Foreclosed: Rehousing the American Dream @ MoMA

Project meeting discussing dwell/work units. Photograph courtesy of Spirit of Space

Max Eternity, | News & Events – From New York’s Museum of Modern Art comes a seminal exhibition and presentation, which speaks broadly and more deeply to the ways that insightful architecture and urban planning can be employed profoundly, for long-lasting and positive change.  A press release issued on February 2nd reads in part:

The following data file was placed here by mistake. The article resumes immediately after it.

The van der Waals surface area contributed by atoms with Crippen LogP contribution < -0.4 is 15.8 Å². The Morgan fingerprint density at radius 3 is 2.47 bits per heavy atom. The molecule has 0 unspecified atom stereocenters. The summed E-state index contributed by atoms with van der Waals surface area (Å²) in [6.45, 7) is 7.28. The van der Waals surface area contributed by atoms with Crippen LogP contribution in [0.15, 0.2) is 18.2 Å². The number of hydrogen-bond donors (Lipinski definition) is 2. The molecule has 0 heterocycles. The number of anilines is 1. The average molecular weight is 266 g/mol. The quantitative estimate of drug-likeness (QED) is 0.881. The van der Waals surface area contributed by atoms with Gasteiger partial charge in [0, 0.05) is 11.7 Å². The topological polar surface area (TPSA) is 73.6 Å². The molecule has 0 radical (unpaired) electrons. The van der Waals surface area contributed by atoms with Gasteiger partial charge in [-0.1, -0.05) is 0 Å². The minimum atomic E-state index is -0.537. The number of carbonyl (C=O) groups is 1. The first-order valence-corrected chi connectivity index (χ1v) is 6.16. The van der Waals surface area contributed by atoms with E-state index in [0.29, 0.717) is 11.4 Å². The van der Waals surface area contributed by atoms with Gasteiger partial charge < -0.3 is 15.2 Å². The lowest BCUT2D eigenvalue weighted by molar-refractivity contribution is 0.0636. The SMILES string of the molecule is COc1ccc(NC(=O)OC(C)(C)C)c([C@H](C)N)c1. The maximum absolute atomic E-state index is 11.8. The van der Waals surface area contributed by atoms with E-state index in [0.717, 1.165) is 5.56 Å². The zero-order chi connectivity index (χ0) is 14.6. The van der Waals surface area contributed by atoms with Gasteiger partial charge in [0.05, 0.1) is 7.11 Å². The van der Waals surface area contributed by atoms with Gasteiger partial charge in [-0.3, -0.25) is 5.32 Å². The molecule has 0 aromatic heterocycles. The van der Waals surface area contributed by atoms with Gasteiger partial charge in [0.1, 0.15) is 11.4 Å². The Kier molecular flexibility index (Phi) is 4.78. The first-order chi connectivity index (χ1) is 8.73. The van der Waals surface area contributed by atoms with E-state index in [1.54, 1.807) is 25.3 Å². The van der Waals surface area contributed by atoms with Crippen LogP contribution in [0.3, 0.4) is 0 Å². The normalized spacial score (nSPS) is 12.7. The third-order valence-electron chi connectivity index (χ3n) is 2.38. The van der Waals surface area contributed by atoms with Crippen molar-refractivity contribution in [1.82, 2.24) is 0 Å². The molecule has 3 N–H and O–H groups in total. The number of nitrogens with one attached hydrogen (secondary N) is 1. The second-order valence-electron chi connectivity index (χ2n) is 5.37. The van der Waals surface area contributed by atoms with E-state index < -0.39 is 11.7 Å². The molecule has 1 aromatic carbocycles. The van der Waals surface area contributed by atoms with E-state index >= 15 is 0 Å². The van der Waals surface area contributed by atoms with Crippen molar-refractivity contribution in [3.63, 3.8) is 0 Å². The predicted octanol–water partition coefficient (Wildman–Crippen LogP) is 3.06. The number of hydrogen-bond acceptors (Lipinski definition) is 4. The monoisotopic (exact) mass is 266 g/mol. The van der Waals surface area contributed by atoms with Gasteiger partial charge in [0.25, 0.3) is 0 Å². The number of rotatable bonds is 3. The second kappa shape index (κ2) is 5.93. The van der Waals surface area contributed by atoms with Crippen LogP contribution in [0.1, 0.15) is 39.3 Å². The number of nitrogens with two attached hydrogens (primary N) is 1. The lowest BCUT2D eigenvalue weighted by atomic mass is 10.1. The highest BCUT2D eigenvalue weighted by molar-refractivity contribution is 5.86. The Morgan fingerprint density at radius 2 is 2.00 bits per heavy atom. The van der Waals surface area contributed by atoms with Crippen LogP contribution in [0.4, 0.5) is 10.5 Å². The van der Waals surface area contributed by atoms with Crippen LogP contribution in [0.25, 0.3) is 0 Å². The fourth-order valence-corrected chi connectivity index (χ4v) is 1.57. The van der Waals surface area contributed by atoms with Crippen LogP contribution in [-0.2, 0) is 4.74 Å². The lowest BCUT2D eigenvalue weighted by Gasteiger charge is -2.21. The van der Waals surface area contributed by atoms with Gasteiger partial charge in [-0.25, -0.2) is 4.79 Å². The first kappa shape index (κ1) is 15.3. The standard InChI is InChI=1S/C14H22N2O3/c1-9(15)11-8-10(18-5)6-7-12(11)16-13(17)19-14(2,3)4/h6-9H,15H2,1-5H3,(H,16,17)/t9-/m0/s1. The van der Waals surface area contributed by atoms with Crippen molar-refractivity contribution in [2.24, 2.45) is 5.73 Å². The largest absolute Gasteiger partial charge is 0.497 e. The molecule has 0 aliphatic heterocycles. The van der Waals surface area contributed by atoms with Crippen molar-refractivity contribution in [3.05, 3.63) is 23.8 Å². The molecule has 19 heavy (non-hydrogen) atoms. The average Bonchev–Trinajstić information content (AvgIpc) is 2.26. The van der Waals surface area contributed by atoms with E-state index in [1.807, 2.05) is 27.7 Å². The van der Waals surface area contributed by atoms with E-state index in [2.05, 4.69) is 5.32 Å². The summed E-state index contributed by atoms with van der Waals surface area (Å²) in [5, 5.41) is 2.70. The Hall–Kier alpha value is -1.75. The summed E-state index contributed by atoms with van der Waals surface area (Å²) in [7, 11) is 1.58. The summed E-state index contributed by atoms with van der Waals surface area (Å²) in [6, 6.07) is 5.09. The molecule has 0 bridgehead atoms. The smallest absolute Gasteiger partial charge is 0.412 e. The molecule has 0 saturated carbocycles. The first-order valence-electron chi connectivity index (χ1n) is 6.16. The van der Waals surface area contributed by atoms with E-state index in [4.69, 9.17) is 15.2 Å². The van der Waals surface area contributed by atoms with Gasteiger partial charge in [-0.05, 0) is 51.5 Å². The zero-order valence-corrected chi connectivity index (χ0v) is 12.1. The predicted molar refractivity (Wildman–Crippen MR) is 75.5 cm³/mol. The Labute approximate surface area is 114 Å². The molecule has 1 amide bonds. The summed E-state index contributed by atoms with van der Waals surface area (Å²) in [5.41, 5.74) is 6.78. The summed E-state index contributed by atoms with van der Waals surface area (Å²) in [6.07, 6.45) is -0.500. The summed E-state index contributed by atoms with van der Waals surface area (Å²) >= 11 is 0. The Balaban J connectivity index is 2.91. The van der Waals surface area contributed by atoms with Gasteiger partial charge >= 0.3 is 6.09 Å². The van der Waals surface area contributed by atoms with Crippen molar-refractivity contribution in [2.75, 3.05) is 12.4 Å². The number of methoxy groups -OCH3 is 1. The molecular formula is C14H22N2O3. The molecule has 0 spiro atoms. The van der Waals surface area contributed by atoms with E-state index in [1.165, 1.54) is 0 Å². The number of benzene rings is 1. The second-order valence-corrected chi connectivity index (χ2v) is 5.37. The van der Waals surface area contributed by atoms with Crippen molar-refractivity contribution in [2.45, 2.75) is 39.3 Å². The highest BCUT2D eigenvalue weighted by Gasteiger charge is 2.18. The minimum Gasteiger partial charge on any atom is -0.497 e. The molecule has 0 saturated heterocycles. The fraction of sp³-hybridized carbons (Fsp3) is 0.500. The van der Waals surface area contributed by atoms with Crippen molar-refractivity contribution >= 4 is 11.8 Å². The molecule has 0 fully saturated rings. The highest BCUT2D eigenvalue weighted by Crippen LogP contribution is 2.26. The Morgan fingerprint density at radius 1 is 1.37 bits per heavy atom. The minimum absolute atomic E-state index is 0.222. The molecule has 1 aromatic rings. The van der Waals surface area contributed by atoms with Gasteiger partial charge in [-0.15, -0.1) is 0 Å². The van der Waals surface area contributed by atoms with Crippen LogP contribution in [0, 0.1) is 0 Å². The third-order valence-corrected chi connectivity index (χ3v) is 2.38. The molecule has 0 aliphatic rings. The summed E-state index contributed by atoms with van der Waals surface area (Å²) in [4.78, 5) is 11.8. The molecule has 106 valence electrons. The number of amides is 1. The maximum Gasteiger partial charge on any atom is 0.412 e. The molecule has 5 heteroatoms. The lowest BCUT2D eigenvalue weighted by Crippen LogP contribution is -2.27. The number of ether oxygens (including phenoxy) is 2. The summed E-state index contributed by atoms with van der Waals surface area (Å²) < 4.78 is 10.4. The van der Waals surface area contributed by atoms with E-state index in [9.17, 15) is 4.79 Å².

Foreclosed: Rehousing the American Dream, a major initiative to examine new architectural possibilities for American cities and suburbs in the context of the recent foreclosure crisis in the United States, culminates in an exhibition at The Museum of Modern Art from February 15 through July 30, 2012. Foreclosed: Rehousing the American Dream was jointly conceived and organized by Barry Bergdoll, MoMA’s Philip Johnson Chief Curator of Architecture and Design, and Reinhold Martin, Director of Columbia University’s Temple Hoyne Buell Center for the Study of American Architecture. Bergdoll and Martin invited five interdisciplinary teams of architects—including members with expertise in economics, finance, housing, and public policy, in addition to architect team leaders—to develop proposals that offer new and inventive ways of thinking about the relationships among land, housing, infrastructure, urban form, and public spaces, for five sites across the country—near New York; Chicago; Tampa; Los Angeles; and Portland, Oregon—located in metropolitan areas that lie within a corridor between two major cities. See images and read more here.

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